The Basics of Push and Pull Marketing Strategies
Push and pull marketing strategies have been around for a while now. To most marketers, it is as basic as you can get, but for those who don’t know about push vs. pull marketing, it is important to learn about these strategies before you set up your own marketing plan.
Push marketing can be seen when a product or service offer is “pushed” onto a customer when they did not request the information. Television commercials and spam emails are very common forms of push marketing. The goal is to make your product or service available in a store or online for a quick purchase. Most consumers understand the necessity of push marketing, but you don’t want to turn them off by getting too pushy. Choose your advertisements and online posts wisely so that you are sure you will not bombard consumers with annoying and repetitive information.
Some push marketing is directed toward distributors rather than the final consumer. Examples include bonuses, wholesale discounts, and other types of perks for the distributors who sell your product. In order to succeed with this type of strategy, you will have to come up with advertising and promotional tactics that will make sure your retailers want to promote your product over your competitor’s products.
Another type of push marketing that has become popular in recent years is a word of mouth marketing strategy. Companies choose customers who will have the ability and resources to promote their products or services by word of mouth and give them positive things to talk about. This creates a buzz around the company, and allows potential customers to hear about the business in a new way.
With pull marketing, a company develops strategies that are supposed to entice a customer to buy their product or service. In a way, the product, service, or sale “pulls” the customer into the store. You provide a solution to the customer’s problem, and they come searching for you to fix it. One way to allow this process to happen is through public relations (PR). When, for example, a news story comes on about your business, a potential customer may see it and think that you are the solution to their need, even if they did not realize that they had this need before.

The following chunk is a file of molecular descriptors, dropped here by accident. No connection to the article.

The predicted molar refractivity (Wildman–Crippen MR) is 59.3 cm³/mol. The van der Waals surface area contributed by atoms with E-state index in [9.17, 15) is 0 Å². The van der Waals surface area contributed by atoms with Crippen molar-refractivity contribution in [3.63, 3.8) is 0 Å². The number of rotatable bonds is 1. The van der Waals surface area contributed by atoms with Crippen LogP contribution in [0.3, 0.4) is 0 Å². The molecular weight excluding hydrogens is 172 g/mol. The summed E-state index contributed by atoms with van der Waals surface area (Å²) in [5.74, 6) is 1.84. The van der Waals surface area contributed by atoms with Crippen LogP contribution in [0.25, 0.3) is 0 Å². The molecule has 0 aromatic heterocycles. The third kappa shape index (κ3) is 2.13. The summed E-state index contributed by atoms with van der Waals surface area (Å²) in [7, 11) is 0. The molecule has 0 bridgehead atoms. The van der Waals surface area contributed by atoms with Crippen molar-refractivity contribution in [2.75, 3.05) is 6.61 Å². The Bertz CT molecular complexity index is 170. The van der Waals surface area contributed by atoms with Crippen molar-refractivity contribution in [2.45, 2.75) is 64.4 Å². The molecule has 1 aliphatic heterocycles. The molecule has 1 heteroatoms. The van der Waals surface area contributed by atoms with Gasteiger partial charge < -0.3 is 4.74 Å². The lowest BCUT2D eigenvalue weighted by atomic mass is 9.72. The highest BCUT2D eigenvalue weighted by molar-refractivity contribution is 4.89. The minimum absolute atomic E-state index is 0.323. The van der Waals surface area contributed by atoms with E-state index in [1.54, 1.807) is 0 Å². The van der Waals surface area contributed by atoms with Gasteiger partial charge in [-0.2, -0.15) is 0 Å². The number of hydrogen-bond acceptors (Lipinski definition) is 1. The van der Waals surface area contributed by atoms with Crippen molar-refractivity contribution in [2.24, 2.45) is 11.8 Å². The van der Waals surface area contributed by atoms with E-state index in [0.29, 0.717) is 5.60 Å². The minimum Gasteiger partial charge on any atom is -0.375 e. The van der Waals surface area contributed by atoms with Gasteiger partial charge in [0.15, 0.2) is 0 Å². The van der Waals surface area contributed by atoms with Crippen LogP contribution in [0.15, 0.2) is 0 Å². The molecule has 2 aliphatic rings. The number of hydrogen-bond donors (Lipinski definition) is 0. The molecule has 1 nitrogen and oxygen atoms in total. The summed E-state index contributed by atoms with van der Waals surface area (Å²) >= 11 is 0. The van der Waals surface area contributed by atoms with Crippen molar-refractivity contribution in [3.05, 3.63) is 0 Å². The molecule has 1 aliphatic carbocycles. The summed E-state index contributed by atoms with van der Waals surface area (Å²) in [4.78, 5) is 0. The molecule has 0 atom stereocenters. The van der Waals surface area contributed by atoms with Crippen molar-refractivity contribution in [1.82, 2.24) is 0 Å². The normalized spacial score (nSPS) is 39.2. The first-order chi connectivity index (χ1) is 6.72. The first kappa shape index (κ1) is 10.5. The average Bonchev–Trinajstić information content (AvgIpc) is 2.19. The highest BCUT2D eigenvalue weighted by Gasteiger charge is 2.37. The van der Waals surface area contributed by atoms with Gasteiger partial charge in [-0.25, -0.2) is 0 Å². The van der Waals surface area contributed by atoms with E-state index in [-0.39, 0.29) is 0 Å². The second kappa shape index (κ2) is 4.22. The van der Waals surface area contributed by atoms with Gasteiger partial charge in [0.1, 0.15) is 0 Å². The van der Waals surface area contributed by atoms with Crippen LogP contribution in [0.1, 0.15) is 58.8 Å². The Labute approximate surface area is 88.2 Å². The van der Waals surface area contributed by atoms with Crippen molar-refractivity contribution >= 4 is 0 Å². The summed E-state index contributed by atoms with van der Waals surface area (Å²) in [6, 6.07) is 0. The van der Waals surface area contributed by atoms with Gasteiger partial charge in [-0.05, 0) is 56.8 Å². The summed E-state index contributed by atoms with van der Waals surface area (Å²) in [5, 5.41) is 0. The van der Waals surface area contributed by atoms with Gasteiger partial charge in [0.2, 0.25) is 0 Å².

Another example of this type of marketing is a coupon that will let the customer save a certain percentage on their next purchase. You want to create a sense of urgency in the customer with this strategy, and give them a sense of value if they should come into the store. When they feel like they will get more for their money, they will be more likely to come in and see what you have to offer.
While word of mouth marketing encouraged by the company is considered push marketing, it can also be seen as pull marketing when the promotion happens without the company’s help. With the popularity of online networks, some products are promoted between friends much easier than ever before. One person may post a statement online that says how much they love their new cell phone, for example, and this person’s friend then decides to do some research on the product. The friend likes it so much that they decide to buy the cell phone as well.
Which is best for your business?
Using just one of these strategies is never a good plan. You need to make sure your customers are well aware of your business and that they are encouraged to visit your store or website for great deals and a great product or service. Finding the right balance will be necessary if you want to achieve the best marketing strategy for your company. Some customers will react more to a push strategy, while others may appreciate the deals and coupons from a pull strategy. Regardless, you will want to make sure every customer’s needs are met in order to get the most business.
Jane Atkins is an author who writes guest posts on the topics of business, marketing, credit cards, and personal finance. Additionally, she works for a website that focuses on educating readers about credit cards for no credit.